Social Learning Theory

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Social Learning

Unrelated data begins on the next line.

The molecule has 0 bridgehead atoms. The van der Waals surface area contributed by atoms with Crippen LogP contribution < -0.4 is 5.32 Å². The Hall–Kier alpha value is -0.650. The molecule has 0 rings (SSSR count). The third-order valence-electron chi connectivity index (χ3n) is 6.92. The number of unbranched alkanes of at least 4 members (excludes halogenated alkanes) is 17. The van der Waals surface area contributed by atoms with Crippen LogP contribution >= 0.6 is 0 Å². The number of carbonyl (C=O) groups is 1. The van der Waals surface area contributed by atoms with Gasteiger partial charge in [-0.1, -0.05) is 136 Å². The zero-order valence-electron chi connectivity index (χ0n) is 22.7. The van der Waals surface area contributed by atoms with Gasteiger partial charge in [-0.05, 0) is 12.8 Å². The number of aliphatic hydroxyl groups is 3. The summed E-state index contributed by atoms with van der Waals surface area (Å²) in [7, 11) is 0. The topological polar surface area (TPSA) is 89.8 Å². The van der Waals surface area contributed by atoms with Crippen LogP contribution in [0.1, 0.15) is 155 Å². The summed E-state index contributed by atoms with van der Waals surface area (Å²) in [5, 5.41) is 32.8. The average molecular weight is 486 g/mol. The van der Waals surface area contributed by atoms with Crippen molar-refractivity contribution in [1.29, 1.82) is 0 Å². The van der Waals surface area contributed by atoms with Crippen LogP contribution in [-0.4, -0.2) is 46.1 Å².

Although there are many behaviors that we as humans (and animals as well) learn directly, there are also behaviors that we learn from each other. This is called the Social Learning Theory or Social-Learning Approach. With the aid of Albert Bandura, social learning possesses three core concepts to further explain its general idea, including learning through observation, how mental states affect learning, and how learning does not mean a change in behavior (Cherry). The Social Learning Theory or Social-Learning Approach primarily originated from the works of Albert Bandura. “Fortunately, most human behavior is learned observationally through modeling: from observing others one forms an idea of how new behaviors are performed, and on later occasions this coded information serves as a guide for action” (Bandura, Social Learning Theory, 1977). Although his working theory expanded on the general idea of traditional learning, Bandura exclaimed that direct conditioning could not be responsible for every instance of learning. He introduced a social aspect, proposing that rather than directly modeling their behaviors after one another, people observe other scenarios and behaviors in order to create a method they are ultimately comfortable with. Social learning would be considered a type of operant conditioning, in which social learning occurs through a system of rewards and punishments. A modern day example includes the way that people dress. A person’s style may be affected by external influences such as advertising and someone else’s style, however – as per what Bandura says – a person will subconsciously retain that information and its outcome to create the best reinforcements for itself. The social-learning approach can be simplified into three concepts: learning through observation, how mental states affect learning, and how learning does not mean a change in behavior. Learning through observation, also known as modeling and imitation, exhibits how...
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